Health food and some other specialty stores often carry a different set of iced tea bottlers which may include Honest Tea, Tazo, Sweet Leaf Tea, various U.S. brands of the Japanese green tea giant Ito En, and other small companies. These are also available in a variety of flavors, although there is less emphasis on fruits and sweeteners, and greater emphasis on traditional tea spices and herbs (which can range from mint to oil of bergamot). Corn syrup as a sweetener is rare, with cane sugar, honey, and other sweeteners being more prominent. Citric acid as a stand-alone ingredient (i.e., present as a chemical additive and not because of the addition of citrus) is less common. Also, with these alternative producers, unsweetened tea with no additional ingredients (just tea-infused water) may be available, as well as uncommon varieties such as chai tea, white tea, genmai tea, Jasmine tea, Earl Gray tea, and hoji tea.
[edit] Secret iced tea

Secret iced tea, sometimes known as "Fruit-tea", is the mixture of iced tea and fresh fruit juice. The main fruits used in this mixture are usually pineapples, strawberries and cherries. Secret iced tea is the common type in the South. More commonly, vodka and other alcoholic drinks are added.
[edit] Sweet tea

Sweet tea, sometimes known as "Southern Table Wine", is tea brewed very strong with a large amount of sugar added while the tea is still hot. The mixture of sugar and tea is then diluted with water, served over ice, and garnished with lemon. Sometimes the diluted mixture is allowed to cool to room temperature. Other times the sugar and tea mixture is not diluted at all but poured hot over a full tumbler of ice to cool and dilute it. Sweet tea is the common type in the South; elsewhere, unsweetened tea is the standard.[citation needed]
[edit] Sun tea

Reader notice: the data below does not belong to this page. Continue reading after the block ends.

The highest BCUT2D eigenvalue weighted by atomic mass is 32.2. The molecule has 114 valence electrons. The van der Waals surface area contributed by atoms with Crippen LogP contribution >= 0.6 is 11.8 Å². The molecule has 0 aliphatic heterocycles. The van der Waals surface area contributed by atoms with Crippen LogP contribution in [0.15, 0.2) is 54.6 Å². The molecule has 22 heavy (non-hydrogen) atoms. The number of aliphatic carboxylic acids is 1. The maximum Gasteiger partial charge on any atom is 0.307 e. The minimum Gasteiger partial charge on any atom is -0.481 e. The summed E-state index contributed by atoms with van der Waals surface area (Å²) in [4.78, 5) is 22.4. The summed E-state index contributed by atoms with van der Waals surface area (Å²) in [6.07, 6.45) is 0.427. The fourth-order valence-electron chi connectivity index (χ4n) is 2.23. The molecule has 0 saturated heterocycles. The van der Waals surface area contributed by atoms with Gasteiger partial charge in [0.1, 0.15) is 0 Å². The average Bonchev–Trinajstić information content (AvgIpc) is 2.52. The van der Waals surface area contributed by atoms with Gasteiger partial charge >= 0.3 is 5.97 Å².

Iced tea can also be brewed by placing tea bags (or loose tea) in a large glass container with water and leaving the container in the sun for a number of hours. This often results in a mellower flavor, and has the added advantage of being only slightly warmer than room temperature after brewing and therefore can be enjoyed immediately. Another advantage is that sun tea does not require using electricity or burning fuel, thus saving energy. Sun tea can be served with syrup or lemon.

Sometimes, the temperature of the tea is not heated high enough to kill any bacteria, leaving the water potentially dangerous to drink. Proper cleaning measures and refrigeration must be undertaken to make the tea safe. The tea must be discarded if it appears thick, syrupy, or has ropey strands in it.[6]
[edit] Fountain iced tea

In 1996, an FDA survey revealed high levels of coliform bacteria (due to inadequate cleansing) in the tubing from the reservoir to the spigot in iced tea dispensers used by some restaurants.[7] Approximately the same time, the Coca-Cola and Pepsi Cola companies began aggressive targeted marketing campaigns aimed at replacing fresh brewed iced tea in food service establishments with the cola companies' own tea concentrate which is dispensed using the same method as fountain drinks, pumped from a Bag-In-Box. In many cases, the cola companies provided a fountain dispenser for the tea concentrate that looked similar to the containers that were previously used to dispense fresh brewed tea. However, few serious iced tea drinkers were impressed with the taste of the products and tea sales at the establishments that offered them consistently fell after the switch to concentrate. Recent advances in tea brewing equipment and sanitation procedures have prompted some establishments (such as McDonalds) to return to brewing iced tea in recent years.[citation needed]
[edit] Half and half (Arnold Palmer)

There is also a growing popularity in the United States of a mixed drink called "half and half". Often called an Arnold Palmer, the drink was eventually marketed by Snapple, Nantucket Nectars, and Arizona Iced Tea; half and half is a mix of both iced tea and lemonade, giving the drink a much sweeter taste as well as a bite. A John Daly is an alcoholic version of the drink, often made with sweet tea, vodka, and lemonade.

Another popular use for the term half and half is that of a mixture of sweetened and unsweetened tea at a restaurant or fast food establishment that offers both choices. This provides a middle ground for those who want sweetness but not as much as the sweet tea being served. In some parts of the southeastern United States, a half sweetened/half unsweetened tea is ordered as a "Chris Rock", named after the comedian originally from Andrew, South Carolina. Also, in certain areas of Florida, this drink can be ordered as a "Caddy Cooler".
[edit] Vietnam

In Vietnam, iced tea is often served free in coffee shops and some restaurants while the customer is deciding what to order.